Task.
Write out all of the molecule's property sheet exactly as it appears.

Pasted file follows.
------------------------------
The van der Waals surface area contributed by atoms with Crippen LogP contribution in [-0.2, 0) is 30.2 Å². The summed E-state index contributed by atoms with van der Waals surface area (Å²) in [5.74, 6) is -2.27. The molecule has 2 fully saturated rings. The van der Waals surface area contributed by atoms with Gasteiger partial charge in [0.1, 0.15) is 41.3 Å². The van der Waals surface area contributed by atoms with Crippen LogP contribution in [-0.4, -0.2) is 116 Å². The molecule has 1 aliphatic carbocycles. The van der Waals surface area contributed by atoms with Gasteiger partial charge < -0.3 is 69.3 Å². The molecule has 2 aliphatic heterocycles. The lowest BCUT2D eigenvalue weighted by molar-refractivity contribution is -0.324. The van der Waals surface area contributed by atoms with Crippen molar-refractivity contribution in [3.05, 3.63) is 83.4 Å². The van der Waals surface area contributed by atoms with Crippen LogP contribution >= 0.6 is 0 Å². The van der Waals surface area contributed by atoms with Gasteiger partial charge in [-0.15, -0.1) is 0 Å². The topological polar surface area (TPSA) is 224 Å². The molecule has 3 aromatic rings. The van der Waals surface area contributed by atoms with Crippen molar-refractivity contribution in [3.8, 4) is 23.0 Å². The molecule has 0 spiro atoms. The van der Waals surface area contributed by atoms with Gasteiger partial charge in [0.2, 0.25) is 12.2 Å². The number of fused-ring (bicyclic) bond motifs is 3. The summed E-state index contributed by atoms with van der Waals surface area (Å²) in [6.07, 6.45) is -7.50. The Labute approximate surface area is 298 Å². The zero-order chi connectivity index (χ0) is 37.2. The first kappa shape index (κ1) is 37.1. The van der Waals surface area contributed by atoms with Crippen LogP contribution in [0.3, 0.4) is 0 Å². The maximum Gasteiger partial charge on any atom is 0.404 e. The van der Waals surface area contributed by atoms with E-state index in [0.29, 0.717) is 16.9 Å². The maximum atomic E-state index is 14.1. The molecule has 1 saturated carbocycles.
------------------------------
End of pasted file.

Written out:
The van der Waals surface area contributed by atoms with Crippen LogP contribution in [-0.2, 0) is 30.2 Å². The summed E-state index contributed by atoms with van der Waals surface area (Å²) in [5.74, 6) is -2.27. The molecule has 2 fully saturated rings. The van der Waals surface area contributed by atoms with Gasteiger partial charge in [0.1, 0.15) is 41.3 Å². The van der Waals surface area contributed by atoms with Crippen LogP contribution in [-0.4, -0.2) is 116 Å². The molecule has 1 aliphatic carbocycles. The van der Waals surface area contributed by atoms with Gasteiger partial charge < -0.3 is 69.3 Å². The molecule has 2 aliphatic heterocycles. The lowest BCUT2D eigenvalue weighted by molar-refractivity contribution is -0.324. The van der Waals surface area contributed by atoms with Crippen molar-refractivity contribution in [3.05, 3.63) is 83.4 Å². The van der Waals surface area contributed by atoms with Crippen LogP contribution >= 0.6 is 0 Å². The van der Waals surface area contributed by atoms with Gasteiger partial charge in [-0.15, -0.1) is 0 Å². The topological polar surface area (TPSA) is 224 Å². The molecule has 3 aromatic rings. The van der Waals surface area contributed by atoms with Crippen molar-refractivity contribution in [3.8, 4) is 23.0 Å². The molecule has 0 spiro atoms. The van der Waals surface area contributed by atoms with Gasteiger partial charge in [0.2, 0.25) is 12.2 Å². The number of fused-ring (bicyclic) bond motifs is 3. The summed E-state index contributed by atoms with van der Waals surface area (Å²) in [6.07, 6.45) is -7.50. The Labute approximate surface area is 298 Å². The zero-order chi connectivity index (χ0) is 37.2. The first kappa shape index (κ1) is 37.1. The van der Waals surface area contributed by atoms with Crippen LogP contribution in [0.3, 0.4) is 0 Å². The maximum Gasteiger partial charge on any atom is 0.404 e. The van der Waals surface area contributed by atoms with E-state index in [0.29, 0.717) is 16.9 Å². The maximum atomic E-state index is 14.1. The molecule has 1 saturated carbocycles.